A bipartisan group of representatives introduced the Equal Access to Green Cards for Legal Employment Act, or EAGLE Act, to the House on Wednesday. The act would phase out the annual country caps that currently leave some foreign workers waiting years or even decades to receive a green card.
The current immigration system prevents more than 7% of green cards from going to workers from any single country in a given year. That has created a huge backlog, particularly for Indian tech workers. The bill, which was introduced by Democrat Zoe Lofgren and Republican John Curtis, would do away with that cap and raise the per-country cap on family-based visas from 7% to 15%.
In a statement announcing the bill, Rep. Lofgren described the problem with country-based caps. "The effect has been that countries with relatively small populations are allocated the same number of visas as a relatively large-population country. The result? A person from a large-population country with extraordinary qualifications who could contribute greatly to our economy and create jobs waits behind a person with lesser qualifications from a smaller country," Lofgren said. "It makes no sense. Because of this, we are now seeing recruiters from outside America luring those with the highest skills away from the U.S. That hurts our economy."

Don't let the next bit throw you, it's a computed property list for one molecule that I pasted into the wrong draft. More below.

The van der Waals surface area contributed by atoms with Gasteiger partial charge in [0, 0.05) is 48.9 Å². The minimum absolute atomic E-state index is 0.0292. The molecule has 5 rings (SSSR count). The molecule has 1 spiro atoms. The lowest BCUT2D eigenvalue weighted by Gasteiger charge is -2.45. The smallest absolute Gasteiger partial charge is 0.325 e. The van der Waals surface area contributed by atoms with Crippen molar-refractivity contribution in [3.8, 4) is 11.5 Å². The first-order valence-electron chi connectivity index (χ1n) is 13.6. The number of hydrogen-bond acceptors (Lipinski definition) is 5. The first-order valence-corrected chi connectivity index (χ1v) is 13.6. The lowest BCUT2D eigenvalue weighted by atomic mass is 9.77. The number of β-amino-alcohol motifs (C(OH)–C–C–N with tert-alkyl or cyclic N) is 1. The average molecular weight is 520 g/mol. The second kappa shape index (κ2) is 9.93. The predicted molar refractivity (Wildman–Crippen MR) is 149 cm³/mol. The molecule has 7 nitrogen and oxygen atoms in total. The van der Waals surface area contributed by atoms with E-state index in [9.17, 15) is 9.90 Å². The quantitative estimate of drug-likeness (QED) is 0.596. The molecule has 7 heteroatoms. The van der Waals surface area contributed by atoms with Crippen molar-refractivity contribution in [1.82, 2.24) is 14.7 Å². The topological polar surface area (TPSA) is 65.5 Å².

The bill also aims to prevent any one country from monopolizing all green cards by including a nine-year phase in period, during which a certain number of green cards would be reserved for applicants from countries other than India and China, the countries with the highest demand for work visas.
The tech industry was quick to praise the bill, which is an evolution of another bill that passed the House in 2019. "The EAGLE Act will strengthen America's talent pipeline, lead to the creation of innovative new companies and products, and help the U.S. maintain our competitive edge over foreign countries," Linda Moore, CEO of the tech lobbying firm Technet, said in a statement.
The bill also includes reforms to the H-1B visa program for highly skilled workers, including additional oversight of the program, which even proponents of expanded H-1B visas seemed to support. "It also improves oversight and clarifies requirements to ensure H-1B visas are used legitimately," Todd Schulte, president of FWD.us, an immigration advocacy group backed by Mark Zuckerberg and other tech leaders.